For children, dreams and ideas for their adult profession can stretch beyond imagination. As those children continue to grow, sometimes those dreams and ideas change and they end up following other life paths.
From as young as 3-years-old, Lt. j.g. Matthew Chase knew exactly what he wanted to be when he grew up. Cliché as it sounds, one could say it was his destiny. Chase wanted to be a pilot, but not just any pilot. He wanted to be a Coast Guard C-130 Hercules airplane pilot.
“I was that one kid who always wanted to be a pilot,” said Chase flashing a wide grin. “All I ever wanted to do was fly C-130s. A lot of kids would be like, ‘Oh it would be nice to fly one day,’ and my dad would say, ‘Son, if you want to do something and you want to do it well, you have to make it your life. Live it.’ So from that point on, that was it for me.”
That dream would be nurtured by his father Kim Chase, a 23-year retired Coast Guard warrant officer who had a love and passion for the Coast Guard and aviation. That passion seemed to pass directly onto his son. His father’s love of aviation wasn’t the only thing Chase embraced. He learned from his father at a young age that if was going to get anywhere in life, especially aspiring to be a Coast Guard pilot, it was going to be through hard work and dedication.
“My dad was a huge fan of aviation,” said Chase. “When I was 12 or 13 I remember telling my dad, ‘I’m going to be a pilot’ and he would say, ‘Well, you shouldn’t just be playing video games you should learn what the pilots do…’ So he would bring home instrument approach plates we use in the field and say ‘Let’s learn this!’ he said chuckling as if he was reminiscing with his dad about childhood memories.
His dad even bought Chase a C-130 model airplane for them to build together. Unfortunately, that model airplane still sits unbuilt in the box at Chase’s mother’s house in Baltimore. Kim Chase passed away from cancer in 2005.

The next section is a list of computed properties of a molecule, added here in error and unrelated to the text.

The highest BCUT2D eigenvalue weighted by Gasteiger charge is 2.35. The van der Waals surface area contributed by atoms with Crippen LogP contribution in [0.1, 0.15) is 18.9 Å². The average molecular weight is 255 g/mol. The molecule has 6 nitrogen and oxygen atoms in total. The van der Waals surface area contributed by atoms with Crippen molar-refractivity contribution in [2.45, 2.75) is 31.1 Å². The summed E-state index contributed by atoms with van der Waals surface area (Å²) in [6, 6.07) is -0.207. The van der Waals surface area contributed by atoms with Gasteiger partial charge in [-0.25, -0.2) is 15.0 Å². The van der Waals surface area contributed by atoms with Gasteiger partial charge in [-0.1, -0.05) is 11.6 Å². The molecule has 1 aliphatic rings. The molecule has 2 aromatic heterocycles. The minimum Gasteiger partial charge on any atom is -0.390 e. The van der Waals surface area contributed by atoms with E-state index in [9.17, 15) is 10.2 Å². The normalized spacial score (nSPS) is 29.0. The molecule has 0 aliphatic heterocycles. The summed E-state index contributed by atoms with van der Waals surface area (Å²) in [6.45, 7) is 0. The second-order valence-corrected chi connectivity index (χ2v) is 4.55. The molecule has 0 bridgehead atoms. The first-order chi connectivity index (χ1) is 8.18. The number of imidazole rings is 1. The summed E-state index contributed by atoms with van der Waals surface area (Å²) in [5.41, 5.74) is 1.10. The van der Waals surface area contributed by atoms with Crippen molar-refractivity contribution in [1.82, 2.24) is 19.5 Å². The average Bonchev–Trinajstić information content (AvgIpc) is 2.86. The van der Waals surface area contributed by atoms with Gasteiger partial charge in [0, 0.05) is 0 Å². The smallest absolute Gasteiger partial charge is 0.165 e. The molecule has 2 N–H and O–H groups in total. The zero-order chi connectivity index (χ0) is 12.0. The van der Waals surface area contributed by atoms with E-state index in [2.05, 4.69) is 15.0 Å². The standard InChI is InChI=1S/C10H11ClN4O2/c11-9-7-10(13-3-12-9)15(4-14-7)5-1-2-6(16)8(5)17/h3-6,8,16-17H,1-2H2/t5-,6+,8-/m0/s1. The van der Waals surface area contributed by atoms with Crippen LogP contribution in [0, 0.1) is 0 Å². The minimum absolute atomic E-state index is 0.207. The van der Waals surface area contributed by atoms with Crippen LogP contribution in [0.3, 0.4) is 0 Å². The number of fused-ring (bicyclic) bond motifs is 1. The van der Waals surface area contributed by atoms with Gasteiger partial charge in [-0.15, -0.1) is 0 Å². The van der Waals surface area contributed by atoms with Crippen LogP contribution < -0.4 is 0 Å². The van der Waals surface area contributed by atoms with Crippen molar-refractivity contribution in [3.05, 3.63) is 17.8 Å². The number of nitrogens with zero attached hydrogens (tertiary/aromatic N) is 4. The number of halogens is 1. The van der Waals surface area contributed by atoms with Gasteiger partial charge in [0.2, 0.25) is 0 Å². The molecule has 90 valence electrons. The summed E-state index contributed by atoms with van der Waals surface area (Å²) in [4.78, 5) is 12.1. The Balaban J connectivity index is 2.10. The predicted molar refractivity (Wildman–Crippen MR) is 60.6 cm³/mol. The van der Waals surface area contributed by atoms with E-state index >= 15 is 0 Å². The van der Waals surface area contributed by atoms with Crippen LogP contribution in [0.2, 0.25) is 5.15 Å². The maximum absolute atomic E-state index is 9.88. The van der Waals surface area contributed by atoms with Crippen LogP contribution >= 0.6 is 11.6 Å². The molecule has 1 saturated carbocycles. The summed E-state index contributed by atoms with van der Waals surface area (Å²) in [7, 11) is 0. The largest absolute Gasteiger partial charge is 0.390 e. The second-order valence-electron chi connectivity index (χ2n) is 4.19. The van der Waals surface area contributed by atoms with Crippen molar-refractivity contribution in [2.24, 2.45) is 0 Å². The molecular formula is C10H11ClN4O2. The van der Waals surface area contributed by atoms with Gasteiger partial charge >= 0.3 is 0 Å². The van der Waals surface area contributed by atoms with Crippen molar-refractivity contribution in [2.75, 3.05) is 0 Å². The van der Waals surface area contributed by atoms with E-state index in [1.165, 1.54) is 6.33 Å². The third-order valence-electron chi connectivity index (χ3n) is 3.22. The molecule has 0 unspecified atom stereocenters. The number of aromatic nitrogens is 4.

“It seemed like it happened so fast,” said Chase. “One day he couldn’t come to one of my lacrosse games because he wasn’t feeling well. He went to the doctor and two days later found out he had cancer with only six months left to live.”
Chase explained the short amount of time left was spent soaking up as much knowledge and life lessons from his father as he could before he passed.
“The day he died I got up and went to school because he always told me, you don’t miss school,” Chase explained. “After that, I just had to continue to push forward. That’s what he would have wanted. Flying was the only thing that kept me going.”
Kim would never get to see his son be accepted into the Coast Guard Academy in 2007 and be sent directly to flight school for two years after his graduation in 2011.
“When my dad made warrant, especially coming up through he enlisted ranks as a storekeeper, it gave me a great perspective because he took becoming an officer as a huge deal,” said Chase. “He never stopped telling me the importance of what that meant.”
Being sent to flight school immediately after graduation would prove to be a big accomplishment for Chase since only eight to 10 percent make it into flight school immediately after they graduate. It would have been something Kim would have been extremely proud of.
Another person who was over the moon for Chase’s success was his mother, Carroll. Upon graduation, she proudly pinned shiny gold pilot wings onto her son’s uniform. This would mark the proverbial door closing and window opening in their lives.
“I always joke that my mother has been in the Coast Guard longer than me,” said Chase smiling proudly. “She and I are so close and she’s always been there through it all.”